The main question here is what the team should look for. Lev Bell, Conner and Samuels have enough in common to say there is a Steelers prototype for the bell cow Running Back. The team values size but asks those bigger men to keep their weight down for added quickness. The preferred style requires patience and burst through the hole as it cracks open, while busting the hole open is secondary. (That may change with the surprise departure of RB coach James Saxon, but why speculate about the team changing an approach that’s worked?) Vision, contact balance, and the strength to break tackles are essential, and pass catching just as much so. RB’s won’t start if they can’t help in pass protection too, but that is a skill the team assumes it can teach. Finally, no one denegrates speed but it hasn’t been as important to Pittsburgh as it seems to be for other teams.

What are the other prototypes? Let’s call them the “Change of Pace” guy whose main assets are speed and agility, and the “Power Back” who will physically create a yard or two when the line hasn’t made that easy.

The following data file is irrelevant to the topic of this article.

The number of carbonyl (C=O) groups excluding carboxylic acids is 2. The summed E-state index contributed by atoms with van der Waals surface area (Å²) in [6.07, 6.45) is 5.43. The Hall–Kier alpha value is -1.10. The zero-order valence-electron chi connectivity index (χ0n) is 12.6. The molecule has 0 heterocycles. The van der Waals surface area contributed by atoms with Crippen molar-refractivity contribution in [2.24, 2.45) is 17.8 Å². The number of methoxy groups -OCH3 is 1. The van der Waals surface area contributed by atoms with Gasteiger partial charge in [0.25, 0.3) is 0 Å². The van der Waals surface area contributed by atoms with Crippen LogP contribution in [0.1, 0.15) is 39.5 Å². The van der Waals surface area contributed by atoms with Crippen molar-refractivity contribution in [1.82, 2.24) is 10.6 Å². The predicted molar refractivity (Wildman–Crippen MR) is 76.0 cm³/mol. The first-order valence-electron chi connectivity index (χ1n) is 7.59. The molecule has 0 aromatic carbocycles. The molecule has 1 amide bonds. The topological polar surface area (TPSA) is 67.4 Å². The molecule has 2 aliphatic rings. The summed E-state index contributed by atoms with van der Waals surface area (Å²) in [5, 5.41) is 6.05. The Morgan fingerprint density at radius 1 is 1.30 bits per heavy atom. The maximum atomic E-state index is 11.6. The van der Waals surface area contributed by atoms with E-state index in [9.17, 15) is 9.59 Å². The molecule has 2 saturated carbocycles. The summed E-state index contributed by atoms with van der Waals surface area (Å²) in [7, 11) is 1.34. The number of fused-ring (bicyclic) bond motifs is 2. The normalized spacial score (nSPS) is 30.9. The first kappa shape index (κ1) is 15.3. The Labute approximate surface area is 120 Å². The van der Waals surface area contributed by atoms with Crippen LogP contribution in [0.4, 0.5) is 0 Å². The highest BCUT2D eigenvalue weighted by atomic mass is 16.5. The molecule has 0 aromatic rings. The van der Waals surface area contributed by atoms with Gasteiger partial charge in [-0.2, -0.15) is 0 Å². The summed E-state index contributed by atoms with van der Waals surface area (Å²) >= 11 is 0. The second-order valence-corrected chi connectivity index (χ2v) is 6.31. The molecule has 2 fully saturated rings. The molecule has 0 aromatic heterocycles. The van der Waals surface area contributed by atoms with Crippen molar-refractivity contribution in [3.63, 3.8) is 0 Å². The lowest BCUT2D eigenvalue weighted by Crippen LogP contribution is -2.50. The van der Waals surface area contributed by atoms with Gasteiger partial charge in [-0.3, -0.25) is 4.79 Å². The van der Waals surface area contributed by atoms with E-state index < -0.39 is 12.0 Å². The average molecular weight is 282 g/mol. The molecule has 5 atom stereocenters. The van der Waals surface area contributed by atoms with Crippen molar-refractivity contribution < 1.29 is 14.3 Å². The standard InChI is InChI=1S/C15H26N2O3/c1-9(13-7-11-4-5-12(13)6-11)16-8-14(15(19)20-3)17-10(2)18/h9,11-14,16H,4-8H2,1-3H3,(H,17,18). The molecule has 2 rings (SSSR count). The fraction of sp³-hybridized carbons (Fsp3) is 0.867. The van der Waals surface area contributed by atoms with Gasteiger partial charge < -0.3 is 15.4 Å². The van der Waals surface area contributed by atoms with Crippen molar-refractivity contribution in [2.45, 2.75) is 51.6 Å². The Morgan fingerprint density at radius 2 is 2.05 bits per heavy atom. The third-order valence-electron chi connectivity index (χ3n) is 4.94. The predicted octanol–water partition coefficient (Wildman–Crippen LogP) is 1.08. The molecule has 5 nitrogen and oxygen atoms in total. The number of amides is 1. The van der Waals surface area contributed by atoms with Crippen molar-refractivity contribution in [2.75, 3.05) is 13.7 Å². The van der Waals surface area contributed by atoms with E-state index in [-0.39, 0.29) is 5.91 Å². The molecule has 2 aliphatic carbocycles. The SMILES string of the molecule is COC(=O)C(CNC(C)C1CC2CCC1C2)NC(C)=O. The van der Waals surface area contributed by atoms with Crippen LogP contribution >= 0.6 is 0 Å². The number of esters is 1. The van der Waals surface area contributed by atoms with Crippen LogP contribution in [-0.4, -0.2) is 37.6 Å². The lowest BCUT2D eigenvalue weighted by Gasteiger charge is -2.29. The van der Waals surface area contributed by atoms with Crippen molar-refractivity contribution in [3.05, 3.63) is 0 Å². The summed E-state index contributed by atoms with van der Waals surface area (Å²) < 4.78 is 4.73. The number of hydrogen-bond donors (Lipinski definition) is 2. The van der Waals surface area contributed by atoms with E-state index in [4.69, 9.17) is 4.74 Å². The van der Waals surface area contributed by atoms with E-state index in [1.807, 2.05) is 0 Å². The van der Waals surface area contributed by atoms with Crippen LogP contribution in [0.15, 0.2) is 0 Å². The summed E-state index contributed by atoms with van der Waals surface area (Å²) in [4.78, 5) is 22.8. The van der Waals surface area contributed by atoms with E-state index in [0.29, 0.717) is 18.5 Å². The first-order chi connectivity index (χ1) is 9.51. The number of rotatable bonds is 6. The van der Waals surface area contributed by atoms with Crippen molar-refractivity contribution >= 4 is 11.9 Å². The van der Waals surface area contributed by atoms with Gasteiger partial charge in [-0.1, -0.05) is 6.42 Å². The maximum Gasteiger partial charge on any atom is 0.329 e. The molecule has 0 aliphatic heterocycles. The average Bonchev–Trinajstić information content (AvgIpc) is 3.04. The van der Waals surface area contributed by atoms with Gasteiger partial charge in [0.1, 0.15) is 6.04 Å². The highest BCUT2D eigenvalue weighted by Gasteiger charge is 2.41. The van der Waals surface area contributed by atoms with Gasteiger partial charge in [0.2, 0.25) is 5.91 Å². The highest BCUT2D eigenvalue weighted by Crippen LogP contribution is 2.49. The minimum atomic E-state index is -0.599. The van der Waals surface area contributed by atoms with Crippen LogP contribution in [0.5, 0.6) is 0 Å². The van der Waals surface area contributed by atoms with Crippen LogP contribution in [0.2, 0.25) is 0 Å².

The Steelers have two Steeler Type RB’s plus Ridley, who also fits that mold better than the others. Should the team look for more of the very successful same, or broaden its scope to include a different way to attack? Here is a list of the Round 3-4 talent from the initial BTSC Big Board that Nick Farabaugh and I have been compiling. Please note that Round 1 and 2 talents have been artificially dropped to 3:01 on the grounds that Pittsburgh should not spend a pick on RB until Round 3 at the soonest. That creates an artificial cluster that a neutral, all-teams Board would certainly spread out. [fn]

And since names alone aren’t a lot of help...

  • 3:01 RB Darrell Henderson, Memphis. 5’9”, 200 lbs. The catch-me-if-you-can king of the 2019 draft class.
  • 3:01 RB Josh Jacobs, Alabama. 5’10”, 216 lbs. The #1 Running Back on most Boards. Jacobs is an electric playmaker who can break any run with pure speed while still delivering the wood on impact. There is not a lot of film to show his prowess in pass protection but he has looked like an able receiver when used that way. Jacobs also comes with one of those tough, poverty-stricken backstories that make you believe in his fundamental grit. Here is a solid write-up from the Luke Easterling.